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Making it Back

Anytime the market makes as big and consistent of a run as it did from March 2009 to the April peak, there’s a growing confidence that invites new money to the game.  Those who were completely spooked in early 2009 saw an impressive rebound, not only in prices but in their willingness to participate.make-back-trading

Of course, the longer in the tooth a rally becomes, the closer the end of it naturally gets.  That’s unfortunate for some, but it’s simply the nature of risk in the market.  After all, those who step out on a limb first will stand to make the most if they’re proven right, while others who wait for more of a sure thing may be among the last to the party right before it ends.

It’s natural for someone who buys at or near the peak to quickly find themselves underwater, and at this point just a short time removed from the April highs, there are no doubt many folks who were late to the party now feeling serious pain.

That feeling of panic has set in for them, and in most cases, there’s no exit plan.  The failure to designate a safety net [1] prevents level-headed execution of a game plan, so now they’re forced to think fast in the heat of the moment, sparking a slew of potential mistakes.  Making it back now becomes the primary goal, as if there’s something magical about getting out unscathed.  Nevermind the fact that the entry was made in hopes of turning an actual profit.

Exaggerating Errors

Traders face this dilemma on every timeframe when in a bad trade.  With a negative P&L on the day, week, month, or year, the focus turns from sticking with a strategy to doing anything that might get them out of the hole – and fast.

Along with this mindset comes an urgency factor which may not have been present before – uh oh! The sudden recognition that they might be perceived as having been wrong strikes fear in their hearts and now the race is on to erase the losses.

I’ve been there plenty of times, and it’s no fun.  But over the years, I’ve found several ways to reduce the impact of my errors.  Here are a few things I try to do when I find myself underwater:

Translation for Timeframes

On a day trading timeframe, it can be tough to take a few hits early in the session.  Your confidence gets quickly shaken, and you wonder whether it’s just a tough start from which you can recover, or if instead it just isn’t your day.  The key is to avoid emotion-based decisions, which will lower your standard for trades and shift your attention to the money rather than the price action.  Never do you want your losses to cause you to force trades, so if that’s your primary motivator, get away and return another day.  If instead there are still ample opportunities for good trades, patiently wait for the best risk/reward setups and then make the most of them.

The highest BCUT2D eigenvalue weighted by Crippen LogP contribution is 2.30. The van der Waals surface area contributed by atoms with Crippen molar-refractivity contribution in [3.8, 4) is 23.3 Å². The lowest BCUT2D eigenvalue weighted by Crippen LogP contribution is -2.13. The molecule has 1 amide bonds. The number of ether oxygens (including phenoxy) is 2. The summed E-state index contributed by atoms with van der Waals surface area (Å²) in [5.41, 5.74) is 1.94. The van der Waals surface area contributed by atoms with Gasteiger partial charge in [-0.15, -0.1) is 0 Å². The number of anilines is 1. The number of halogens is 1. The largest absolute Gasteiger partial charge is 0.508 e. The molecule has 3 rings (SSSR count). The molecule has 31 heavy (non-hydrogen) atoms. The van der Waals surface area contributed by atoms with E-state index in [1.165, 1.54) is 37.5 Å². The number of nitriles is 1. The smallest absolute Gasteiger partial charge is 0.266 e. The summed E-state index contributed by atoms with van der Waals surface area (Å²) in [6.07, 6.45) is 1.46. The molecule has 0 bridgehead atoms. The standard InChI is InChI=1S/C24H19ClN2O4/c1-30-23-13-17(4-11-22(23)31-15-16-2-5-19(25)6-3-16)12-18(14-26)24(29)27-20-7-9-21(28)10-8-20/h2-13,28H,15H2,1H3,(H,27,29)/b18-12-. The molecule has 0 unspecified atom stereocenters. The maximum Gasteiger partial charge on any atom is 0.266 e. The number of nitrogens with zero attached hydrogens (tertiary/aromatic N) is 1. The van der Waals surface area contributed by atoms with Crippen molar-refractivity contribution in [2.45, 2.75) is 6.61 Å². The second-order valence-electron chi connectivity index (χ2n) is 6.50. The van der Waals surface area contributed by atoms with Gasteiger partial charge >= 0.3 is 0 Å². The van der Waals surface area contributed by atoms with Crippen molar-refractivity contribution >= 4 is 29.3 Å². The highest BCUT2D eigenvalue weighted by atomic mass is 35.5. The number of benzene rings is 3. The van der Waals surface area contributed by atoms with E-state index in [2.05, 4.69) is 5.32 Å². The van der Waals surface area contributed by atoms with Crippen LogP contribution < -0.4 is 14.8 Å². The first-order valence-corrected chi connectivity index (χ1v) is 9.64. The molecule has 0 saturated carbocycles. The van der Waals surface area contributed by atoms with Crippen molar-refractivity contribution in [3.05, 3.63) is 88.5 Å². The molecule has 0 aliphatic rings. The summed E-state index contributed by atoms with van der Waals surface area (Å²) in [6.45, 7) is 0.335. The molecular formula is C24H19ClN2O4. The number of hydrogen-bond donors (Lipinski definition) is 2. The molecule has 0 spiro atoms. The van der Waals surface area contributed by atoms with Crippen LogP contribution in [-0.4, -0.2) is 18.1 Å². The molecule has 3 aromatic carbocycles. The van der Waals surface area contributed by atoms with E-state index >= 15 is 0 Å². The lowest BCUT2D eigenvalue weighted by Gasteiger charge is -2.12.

For a swing trading timeframe, streaks will happen where at times it seems you’re on the wrong side in every trade you place.  Making it back will take a little longer, but it can be done if you’re methodical about it.  Cut down your size immediately while you wait to find your groove, as that will slow the pace of your losses if you continue to time trades poorly.  Become selective, because confusion can set in quickly if you aren’t following a clear strategy with a known objective.  Patience will be crucial, but it can pay quite well [4], too.

Finding yourself down in a hole is no fun, but it’s a reality of trading that each of us will face from time to time.  So take a long-term view with your trading career, even if your timeframe for each trade is quite short-term.  Doing so will keep you level-headed when it’s the hardest, and it’ll make you tougher and better as you find your way back on the right side – and you will!

Trade Like a Bandit!

Jeff White
Swing Trading & Day Trading Service
www.TheStockBandit.com [5]

Are you following me on Twitter [6] yet?